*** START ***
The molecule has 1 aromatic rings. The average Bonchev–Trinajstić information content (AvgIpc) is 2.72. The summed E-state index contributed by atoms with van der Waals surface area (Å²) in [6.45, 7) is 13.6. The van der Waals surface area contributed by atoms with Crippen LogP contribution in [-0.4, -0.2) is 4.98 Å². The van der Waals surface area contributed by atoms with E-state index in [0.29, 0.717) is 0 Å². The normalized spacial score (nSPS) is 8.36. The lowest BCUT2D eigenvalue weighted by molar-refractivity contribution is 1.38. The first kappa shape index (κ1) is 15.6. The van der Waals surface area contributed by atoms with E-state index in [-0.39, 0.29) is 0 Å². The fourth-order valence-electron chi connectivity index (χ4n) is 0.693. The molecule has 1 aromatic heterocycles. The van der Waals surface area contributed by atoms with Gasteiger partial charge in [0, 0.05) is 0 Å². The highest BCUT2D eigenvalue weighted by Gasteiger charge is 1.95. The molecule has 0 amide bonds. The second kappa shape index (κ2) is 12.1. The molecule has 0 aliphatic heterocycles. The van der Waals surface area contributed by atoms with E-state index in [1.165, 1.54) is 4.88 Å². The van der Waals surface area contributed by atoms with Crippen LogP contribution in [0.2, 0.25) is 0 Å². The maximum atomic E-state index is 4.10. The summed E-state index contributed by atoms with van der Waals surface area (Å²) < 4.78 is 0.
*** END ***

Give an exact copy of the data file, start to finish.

The molecule has 1 aromatic rings. The average Bonchev–Trinajstić information content (AvgIpc) is 2.72. The summed E-state index contributed by atoms with van der Waals surface area (Å²) in [6.45, 7) is 13.6. The van der Waals surface area contributed by atoms with Crippen LogP contribution in [-0.4, -0.2) is 4.98 Å². The van der Waals surface area contributed by atoms with E-state index in [0.29, 0.717) is 0 Å². The normalized spacial score (nSPS) is 8.36. The lowest BCUT2D eigenvalue weighted by molar-refractivity contribution is 1.38. The first kappa shape index (κ1) is 15.6. The van der Waals surface area contributed by atoms with E-state index in [-0.39, 0.29) is 0 Å². The fourth-order valence-electron chi connectivity index (χ4n) is 0.693. The molecule has 1 aromatic heterocycles. The van der Waals surface area contributed by atoms with Gasteiger partial charge in [0, 0.05) is 0 Å². The highest BCUT2D eigenvalue weighted by Gasteiger charge is 1.95. The molecule has 0 amide bonds. The second kappa shape index (κ2) is 12.1. The molecule has 0 aliphatic heterocycles. The van der Waals surface area contributed by atoms with E-state index in [1.165, 1.54) is 4.88 Å². The van der Waals surface area contributed by atoms with Crippen LogP contribution in [0.2, 0.25) is 0 Å². The maximum atomic E-state index is 4.10. The summed E-state index contributed by atoms with van der Waals surface area (Å²) < 4.78 is 0.